When I accepted the nomination for the President position one year ago, it was on the condition that our Local embrace a mass organizing strategy and support the implementation of that strategy. One year on, the results speak for themselves. After being a rarity in previous years, over 150 worklfoor meetings have now been held throughout our Local in the last 12 months. This persistent outreach directly led to a record number of Local educationals where 22 new shop stewards were trained and 267 members learned organizing methods in ‘Taking Back Our Workfloor’. Our ability to quickly share information with our members continues to improve as we’ve more than doubled both our Facebook followers (500+) and listserve subscribers (1850+). Now, with our re-launched website (www.cupw730.ca) and twitter account (@cupw730), our members have even more resources to stay informed and get involved.
As helpful as this strong foundation of access and transparency is, it would be squandered if it didn’t tangibly help strengthen our Local both internally and externally. Internally, our average annual GMM attendance is up, more of our committees are more active, and we’ve made countless reforms to our local bylaws to enshrine better accountability and representation. Our newsletter also continues to provide valuable and ever improving quality content and analysis. Of greatest impact, many of our workfloors are able to organize themselves to pressure CPC into improving conditions. Notably, it was because of our more organized workfloors that our entire Local benefitted from one of the fastest and most comprehensive responses to the pandemic.
Externally, we’re establishing a whole new generation of activists. Out of our 34 possible delegate spots, we have 19 new delegates; 11 of which are now sisters, up from the shameful total of 2 elected before. This means there will be new voices at Regional conference and National convention encouraging our whole union to embrace a workfloor empowerment and mobilization program to fight bad contract arbitrations and back-to-work legislation.
Most importantly, our workfloor job actions and leadership have created opportunities for our activists to be invited to other locals to share the ‘Taking Back Our Workfloor’ course and expand our organizing network capacity throughout Canada. Our training schedule was sidetracked by the pandemic but we’re already coordinating new tentative dates for August and September. This project, more than anything else we do, is the culmination of what true unionism should look like: leading by example on our own workfloors, sharing those lessons and supporting members anywhere with their own training and organizing efforts, then consolidating together to fight CPC on the grounds of our choosing.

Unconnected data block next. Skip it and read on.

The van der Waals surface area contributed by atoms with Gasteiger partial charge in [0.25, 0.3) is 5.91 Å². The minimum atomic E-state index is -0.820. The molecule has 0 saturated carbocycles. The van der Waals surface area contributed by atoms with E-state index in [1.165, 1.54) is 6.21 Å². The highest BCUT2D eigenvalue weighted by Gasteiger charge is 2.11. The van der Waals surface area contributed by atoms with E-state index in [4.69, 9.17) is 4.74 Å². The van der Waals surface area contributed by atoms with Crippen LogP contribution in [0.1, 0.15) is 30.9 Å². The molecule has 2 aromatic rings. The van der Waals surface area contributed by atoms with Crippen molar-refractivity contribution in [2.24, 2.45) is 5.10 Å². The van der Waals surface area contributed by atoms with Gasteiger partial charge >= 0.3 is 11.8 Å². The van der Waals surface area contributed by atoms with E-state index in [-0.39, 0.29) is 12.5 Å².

Although it can be argued that our Local is better positioned to fightback than it's been in recent memory, we still have a lot of work ahead of us. We need to continue to win over more of our members to the realisation that nothing will improve if we don’t take matters into our own hands and collectively fightback from our workfloors. Organizing doesn’t succeed by only preaching to the choir that already understands CPC’s true nature, organizing succeeds through sheer numbers and unity in action. If we are to build on the work we’ve already done, we must continue to push our Local to grow. The motion we’ll debate today to create a Communications officer position is an attempt to put more resources into direct workfloor and social media outreach and coordination. The stakes are very simple: if we want more, we have to do more (Update: the motion overwhelmingly passed).
The year ahead will provide many challenges. After rejecting every one of our proposals throughout negotiation, our contract arbitration will not likely meaningfully address our demands. As soon as that resolves, it will not be long before we start developing demands for our next round of negotiations. The reality of this process is that our union only has as much leverage as our membership is organized to create pressure on our workfloors. Our Local’s already been preparing our membership for the past year through constant communication, education and our city-wide defiance referendum, but we need to redouble our efforts and keep inspiring other locals to organize alongside us. To successfully gain ground and fight forward, we will need even more direct workfloor engagement for our members and more training for our workfloor activists. The spirit of solidarity is strengthening in our Local; let’s all keep supporting the efforts of our leadership and activists to empower our membership.
The struggle continues.
President, CUPW 730